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I'm trying to execute this simple opcode for exit(0) call by overwriting the return address of main. The problem is I'm getting segmentation fault.

#include <stdio.h>

char shellcode[]= "/0xbb/0x14/0x00/0x00/0x00"

void main()
      int *ret;

      ret = (int *)&ret + 2; // +2 to get to the return address on the stack

      (*ret) = (int)shellcode;   


Execution result in Segmentation error.

[user1@fedo BOF]$ gcc -o ExitShellCode ExitShellCode.c

[user1@fedo BOF]$ ./ExitShellCode

Segmentation fault (core dumped)

This is the Objdump of the shellcode.a

[user1@fedo BOF]$ objdump -d exitShellcodeaAss

exitShellcodeaAss:     file format elf32-i386

Disassembly of section .text:

08048054 <_start>:
 8048054:       bb 14 00 00 00          mov    $0x14,%ebx
 8048059:       b8 01 00 00 00          mov    $0x1,%eax
 804805e:       cd 80                   int    $0x80

System I'm using

fedora Linux 3.1.2-1.fc16.i686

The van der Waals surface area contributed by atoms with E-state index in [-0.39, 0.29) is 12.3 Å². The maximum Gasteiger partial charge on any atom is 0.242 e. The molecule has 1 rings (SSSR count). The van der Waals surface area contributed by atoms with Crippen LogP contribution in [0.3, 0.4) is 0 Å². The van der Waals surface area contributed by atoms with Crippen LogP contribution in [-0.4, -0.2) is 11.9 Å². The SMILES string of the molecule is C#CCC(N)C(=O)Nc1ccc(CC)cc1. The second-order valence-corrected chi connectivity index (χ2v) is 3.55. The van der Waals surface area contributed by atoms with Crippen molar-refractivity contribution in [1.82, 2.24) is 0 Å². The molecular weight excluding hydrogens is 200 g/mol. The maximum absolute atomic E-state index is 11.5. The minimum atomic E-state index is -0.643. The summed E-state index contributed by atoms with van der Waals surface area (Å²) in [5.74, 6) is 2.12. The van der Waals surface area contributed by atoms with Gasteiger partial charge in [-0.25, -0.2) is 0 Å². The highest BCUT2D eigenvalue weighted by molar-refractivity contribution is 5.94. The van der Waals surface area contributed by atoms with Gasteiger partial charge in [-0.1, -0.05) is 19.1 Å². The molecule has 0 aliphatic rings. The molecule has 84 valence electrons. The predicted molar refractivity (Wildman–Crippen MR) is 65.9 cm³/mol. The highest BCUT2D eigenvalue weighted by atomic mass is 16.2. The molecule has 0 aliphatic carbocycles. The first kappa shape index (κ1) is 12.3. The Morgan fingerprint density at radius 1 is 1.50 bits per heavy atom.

ASLR is disabled.
Debugging with GDB.
gcc version 4.6.2
share|improve this question
possible duplicate of shellcodes not working – Hans Passant Dec 13 '11 at 12:02
Actually Different problem, I've just fixed it, but I don't know why. The problem was with the +2, changed it to 1. – Hannah Duff Dec 13 '11 at 12:18

mmm maybe it is to late to answer to this question, but they might be a passive syntax error. It seems like thet shellcode is malformed, I mean:

char shellcode[]= "/0xbb/0x14/0x00/0x00/0x00"

its not the same as:

char shellcode[]= "\xbb\x14\x00\x00\x00"

although this fix won't help you solving this problem, but have you tried disabling some kernel protection mechanism like: NX bit, Stack Randomization, etc... ?

share|improve this answer

Based on two other questions, namely How to determine return address on stack? and C: return address of function (mac), i'm confident that you are not overwriting the correct address. This is basically caused due to your assumption, that the return address can be determined in the way you did it. But as the answer to thefirst question (1) states, this must not be the case.


  1. Check if the address is really correct
  2. Find a way for determining the correct return address, if you do not want to use the builtin GCC feature
share|improve this answer

You can also execute shellcode like in this scenario, by casting the buffer to a function like

(*(int(*)()) shellcode)();
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